2020 TOKYO SUMMER OLYMPIC GAMES
- When: Pool swimming: Saturday, July 24 – Sunday, August 1, 2021
- Open Water swimming: Wednesday, August 4 – Thursday, August 5, 2021
- Where: Olympic Aquatics Centre / Tokyo, Japan
- Heats: 7 PM / Semifinals & Finals: 10:30 AM (Local time)
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In the women’s 400 medley relay final, all 8 finals relays are very good relays (as were some relays that didn’t make finals). This makes the field feel very deep. But when you really drill down on paper, it seems like a three team race between Australia, the USA, and Canada, the same three teams expected to contend for medals coming into the meet and the same three teams that won medals at the 2019 World Championships.
I don’t think it will be the same 3-second gap that we saw from 3rd place to 4th place at the World Championships, and China could still have something to say here, but the three favorites are where the focus will be.
The US dominated that race at Worlds in 2019, breaking the World Record, but this US team isn’t quite firing on all of the same cylinders as that one was. Australia, meanwhile, has swum mostly very well, and most of the Canadian contingent is swimming better than the one at the 2019 Worlds, with the same likely four legs, did.
Ultimately, this feels like a USA vs. Australia for the gold. On paper it’s nearly a dead-heat. In practice, Australia has momentum and the USA doesn’t. That should set up for a thrilling final on Sunday morning.
Note: this doesn’t mean that the teams WILL make these substitutions. In some cases, like the Australian anchor, there’s a case to not make the substitution. This just lays out the options.
Canada (1st Qualifier)
|Canada – Prelims||Substitutions|
|Taylor Ruck – 59.64||
Kylie Masse – 57.72
|Sydney Pickrem – 1:07.03||
Kelsey Wog – 1:07.73
|Maggie MacNeil – 55.82||N/A|
|Kayla Sanchez – 52.68||
Penny Oleksiak – 52.59
|Total Time – 3:55.17|
Canada has some big moves to make here. Kylie Masse is on fire, so that’s a big one. Penny Oleksiak is swimming well, so that’s another one. Those two alone should get Canada conservatively a two-second bump from prelims. That gets them down to the 3:53-low that should wrap up a medal. The breaststroke leg is the big question mark – have to believe that Sydney Pickrem’s scratch of the 400 IM and 200 breast were a precursor to her being on this finals relay, but none of the country’s three breaststrokers at the meet (Kelsey Wog, Kierra Smith) have been great. So the other three are going to have to lift their teammate up, because that’s what relays are about. They’ve got 3 really strong swimmers capable of doing just that.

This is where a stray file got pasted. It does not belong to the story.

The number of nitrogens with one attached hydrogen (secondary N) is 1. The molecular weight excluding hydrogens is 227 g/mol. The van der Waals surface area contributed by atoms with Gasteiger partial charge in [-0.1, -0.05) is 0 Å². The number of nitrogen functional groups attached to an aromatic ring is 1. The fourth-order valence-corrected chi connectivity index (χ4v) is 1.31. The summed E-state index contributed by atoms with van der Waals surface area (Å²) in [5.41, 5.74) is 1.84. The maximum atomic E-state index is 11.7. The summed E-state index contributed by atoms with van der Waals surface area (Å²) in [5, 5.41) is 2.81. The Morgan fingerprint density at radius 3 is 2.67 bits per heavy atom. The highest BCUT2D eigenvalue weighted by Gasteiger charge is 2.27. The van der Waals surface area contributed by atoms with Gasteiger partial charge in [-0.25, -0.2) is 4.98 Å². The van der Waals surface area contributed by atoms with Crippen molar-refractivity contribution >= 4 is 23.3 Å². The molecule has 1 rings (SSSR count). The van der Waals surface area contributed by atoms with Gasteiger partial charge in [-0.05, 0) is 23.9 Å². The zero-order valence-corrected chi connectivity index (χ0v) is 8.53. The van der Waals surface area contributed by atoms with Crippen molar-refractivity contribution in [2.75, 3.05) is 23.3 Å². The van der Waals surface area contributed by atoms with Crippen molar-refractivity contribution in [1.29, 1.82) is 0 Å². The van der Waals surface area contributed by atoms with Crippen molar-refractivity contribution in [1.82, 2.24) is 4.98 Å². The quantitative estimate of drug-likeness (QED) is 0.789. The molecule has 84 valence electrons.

USA (2nd Qualifier)
|USA – Prelims||Substitutions|
|Rhyan White – 59.19||
Regan Smith – 58.05 (57.6 on a mixed medley)/
|Lilly King – 1:05.51||
Lydia Jacoby – 1:04.95
|Claire Curzan – 57.65||
Torri Huske – 55.73
|Erika Brown – 52.83||
Abbey Weitzeil – 53.23
|Total Time – 3:55.18|
The US will probably go wholesale changes here, though there’s some argument to leave Erika Brown or sub in maybe Natalie Hinds on the anchor leg. The U.S. seemed hesitant to use Abbey Weitzeil on the mixed medley final on a similar double, so if they feel the same way tonight, that makes sense. But, based on coaching decisions we’ve seen so far, suspect they’ll go by the book and run with Weitzeil on the anchor.
Huske and Jacoby were slower than their flat-start times on the mixed relay, so if the US wants to hold off Australia for gold, that’s something to clean up. Regan Smith, though, was way faster (in prelims) on the mixed medley relay leadoff, so if she repeats that effort, that gives the young Jacoby and Huske some confidence in the middle of the relay.
Australia (3rd Qualifier)
|Australia – Prelims||Substitutions|
|Emily Seebohm – 59.37||
Kaylee McKeown – 57.47
|Chelsea Hodges – 1:06.16||N/A|
|Brianna Throssell – 57.51||
Emma McKeon – 55.64
|Mollie O’Callaghan – 52.35||